Natural is often used simultaneously or interchangeably with organic, and they are quite similar. Natural products are those whose ingredients are sourced from nature with minimal modification. However, what these “modifications” are or what counts as a “minimal” amount of them is not specified.
Bottom line: Just because a substance is natural does not mean it is inherently healthier or safer for you—poison ivy and arsenic are natural but they’re certainly not things you’d want to put on your face. Not to mention there are plenty of safe synthetics out there, too. If anything, in the search for a natural product we find that an organic certification, which implies natural but also makes the specific assurance that harmful pesticides are not used (a “modification”), holds more weight than simply being classed as natural.
While all of the previous terms were predominantly concerned with ingredient safety pertaining to humans, products labeled eco-friendly or green are particularly designed to have little or no damaging effect on the environment. This ethos should be taken into account in every aspect of the product, from how it’s made, what it’s made of, how it’s packaged and how it’s delivered. However, because there’s no regulation for these terms in the beauty industry, many products are labeled eco-friendly or green even if they only satisfy one or two of these requirements.
Bottom line: The best way to avoid falling for greenwashing is once again to do your own research. Green brands are proud of the work they do are eager to share about their innovations. Checking a brand website’s FAQ or a page on their environmental initiatives will often tell you everything you need to know, but if you still have questions, don’t be afraid to get in touch with them directly.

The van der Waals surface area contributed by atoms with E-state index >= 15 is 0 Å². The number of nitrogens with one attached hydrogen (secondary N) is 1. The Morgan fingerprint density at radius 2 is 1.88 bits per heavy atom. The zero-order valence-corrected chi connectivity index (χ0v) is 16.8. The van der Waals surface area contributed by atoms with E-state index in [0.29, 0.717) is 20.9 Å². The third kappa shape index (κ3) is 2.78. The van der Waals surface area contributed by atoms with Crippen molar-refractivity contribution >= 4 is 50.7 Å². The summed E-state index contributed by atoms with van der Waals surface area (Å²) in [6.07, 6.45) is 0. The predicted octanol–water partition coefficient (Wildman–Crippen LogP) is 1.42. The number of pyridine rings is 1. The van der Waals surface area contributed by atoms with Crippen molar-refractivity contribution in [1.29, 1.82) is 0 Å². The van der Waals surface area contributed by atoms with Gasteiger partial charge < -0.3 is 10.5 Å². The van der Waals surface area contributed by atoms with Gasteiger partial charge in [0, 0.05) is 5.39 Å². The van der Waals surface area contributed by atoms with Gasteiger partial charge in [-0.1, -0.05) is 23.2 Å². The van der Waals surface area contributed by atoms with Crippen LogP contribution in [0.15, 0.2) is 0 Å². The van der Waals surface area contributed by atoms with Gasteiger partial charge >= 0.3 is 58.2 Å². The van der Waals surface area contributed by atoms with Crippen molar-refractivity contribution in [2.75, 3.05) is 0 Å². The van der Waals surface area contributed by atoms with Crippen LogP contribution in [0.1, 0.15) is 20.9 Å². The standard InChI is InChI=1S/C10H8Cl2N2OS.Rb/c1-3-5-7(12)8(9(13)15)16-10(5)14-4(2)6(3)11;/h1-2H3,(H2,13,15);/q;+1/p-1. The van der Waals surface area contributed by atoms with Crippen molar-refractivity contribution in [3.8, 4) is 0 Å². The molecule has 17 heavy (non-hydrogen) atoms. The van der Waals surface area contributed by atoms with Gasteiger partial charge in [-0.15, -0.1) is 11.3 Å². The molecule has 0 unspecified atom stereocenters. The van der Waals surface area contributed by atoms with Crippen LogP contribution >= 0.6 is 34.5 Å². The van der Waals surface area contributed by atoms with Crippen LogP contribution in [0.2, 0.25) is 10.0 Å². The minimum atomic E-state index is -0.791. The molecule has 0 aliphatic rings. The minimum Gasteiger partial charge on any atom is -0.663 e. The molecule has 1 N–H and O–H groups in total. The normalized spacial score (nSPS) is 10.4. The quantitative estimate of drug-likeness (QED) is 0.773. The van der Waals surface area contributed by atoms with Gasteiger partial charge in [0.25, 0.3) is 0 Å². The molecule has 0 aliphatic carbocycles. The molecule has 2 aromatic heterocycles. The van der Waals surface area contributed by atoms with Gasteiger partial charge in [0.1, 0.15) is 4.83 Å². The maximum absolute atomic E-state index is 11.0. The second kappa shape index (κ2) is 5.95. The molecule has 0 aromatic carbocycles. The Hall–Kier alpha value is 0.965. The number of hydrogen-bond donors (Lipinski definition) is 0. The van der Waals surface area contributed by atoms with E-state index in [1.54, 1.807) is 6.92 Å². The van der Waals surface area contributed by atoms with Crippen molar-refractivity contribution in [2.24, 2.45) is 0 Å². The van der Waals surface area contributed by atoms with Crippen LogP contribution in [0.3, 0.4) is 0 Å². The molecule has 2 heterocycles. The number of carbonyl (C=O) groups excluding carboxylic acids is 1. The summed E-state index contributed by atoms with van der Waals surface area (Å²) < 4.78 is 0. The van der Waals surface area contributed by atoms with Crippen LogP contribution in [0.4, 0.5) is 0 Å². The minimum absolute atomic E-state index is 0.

A vegan product does not contain any animal-derived ingredients or by-products. There are some third-party certifications that exist to identify vegan products, however Googling questionable ingredients can also tell a consumer what they need to know if they have any doubts. Do not however confuse vegan with cruelty-free, which means that a product and its raw components were not tested on animals. In this case there are multiple different third-party certifications to look for, such as Leaping Bunny or Beauty Without Bunnies.
Bottom line: If you want to be completely sure that no animals were harmed in the making of your beauty routine, it’s best to look for products that are both vegan and cruelty-free, as it is possible for a product to be one and not the other.
We have hope that clean beauty will become the norm going forward and that these terms will eventually become common knowledge. For now, though, refreshing your memory every once in a while and seeking further information when faced with a questionable claim are the best ways to successfully navigate the ever-growing and ever-changing landscape of clean beauty.
+ Words: Dorice Lee, Luxiders Magazine Contributor